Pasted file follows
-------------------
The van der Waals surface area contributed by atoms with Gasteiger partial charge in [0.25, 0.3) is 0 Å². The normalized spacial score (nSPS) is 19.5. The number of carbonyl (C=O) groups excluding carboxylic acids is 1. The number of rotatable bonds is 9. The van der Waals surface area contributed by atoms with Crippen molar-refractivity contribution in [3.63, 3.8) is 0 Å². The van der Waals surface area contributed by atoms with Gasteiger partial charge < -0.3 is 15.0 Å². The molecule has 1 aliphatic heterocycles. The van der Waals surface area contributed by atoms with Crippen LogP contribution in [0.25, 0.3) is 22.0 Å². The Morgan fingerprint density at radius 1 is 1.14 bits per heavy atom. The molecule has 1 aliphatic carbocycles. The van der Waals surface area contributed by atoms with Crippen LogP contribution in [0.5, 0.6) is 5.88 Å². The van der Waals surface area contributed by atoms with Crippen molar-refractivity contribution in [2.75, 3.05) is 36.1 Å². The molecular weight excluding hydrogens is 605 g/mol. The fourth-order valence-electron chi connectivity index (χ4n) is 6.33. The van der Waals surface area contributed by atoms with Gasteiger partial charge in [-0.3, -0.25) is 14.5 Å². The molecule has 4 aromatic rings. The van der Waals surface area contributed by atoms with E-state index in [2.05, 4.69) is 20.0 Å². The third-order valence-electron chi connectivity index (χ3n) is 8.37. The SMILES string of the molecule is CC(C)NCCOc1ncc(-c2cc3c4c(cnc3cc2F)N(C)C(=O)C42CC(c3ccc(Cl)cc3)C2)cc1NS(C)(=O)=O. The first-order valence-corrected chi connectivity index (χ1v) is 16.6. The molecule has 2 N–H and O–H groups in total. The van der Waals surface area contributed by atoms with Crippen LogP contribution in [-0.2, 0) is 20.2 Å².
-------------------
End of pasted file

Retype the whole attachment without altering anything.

The van der Waals surface area contributed by atoms with Gasteiger partial charge in [0.25, 0.3) is 0 Å². The normalized spacial score (nSPS) is 19.5. The number of carbonyl (C=O) groups excluding carboxylic acids is 1. The number of rotatable bonds is 9. The van der Waals surface area contributed by atoms with Crippen molar-refractivity contribution in [3.63, 3.8) is 0 Å². The van der Waals surface area contributed by atoms with Gasteiger partial charge < -0.3 is 15.0 Å². The molecule has 1 aliphatic heterocycles. The van der Waals surface area contributed by atoms with Crippen LogP contribution in [0.25, 0.3) is 22.0 Å². The Morgan fingerprint density at radius 1 is 1.14 bits per heavy atom. The molecule has 1 aliphatic carbocycles. The van der Waals surface area contributed by atoms with Crippen LogP contribution in [0.5, 0.6) is 5.88 Å². The van der Waals surface area contributed by atoms with Crippen molar-refractivity contribution in [2.75, 3.05) is 36.1 Å². The molecular weight excluding hydrogens is 605 g/mol. The fourth-order valence-electron chi connectivity index (χ4n) is 6.33. The van der Waals surface area contributed by atoms with Gasteiger partial charge in [-0.3, -0.25) is 14.5 Å². The molecule has 4 aromatic rings. The van der Waals surface area contributed by atoms with E-state index in [2.05, 4.69) is 20.0 Å². The third-order valence-electron chi connectivity index (χ3n) is 8.37. The SMILES string of the molecule is CC(C)NCCOc1ncc(-c2cc3c4c(cnc3cc2F)N(C)C(=O)C42CC(c3ccc(Cl)cc3)C2)cc1NS(C)(=O)=O. The first-order valence-corrected chi connectivity index (χ1v) is 16.6. The molecule has 2 N–H and O–H groups in total. The van der Waals surface area contributed by atoms with Crippen LogP contribution in [-0.2, 0) is 20.2 Å².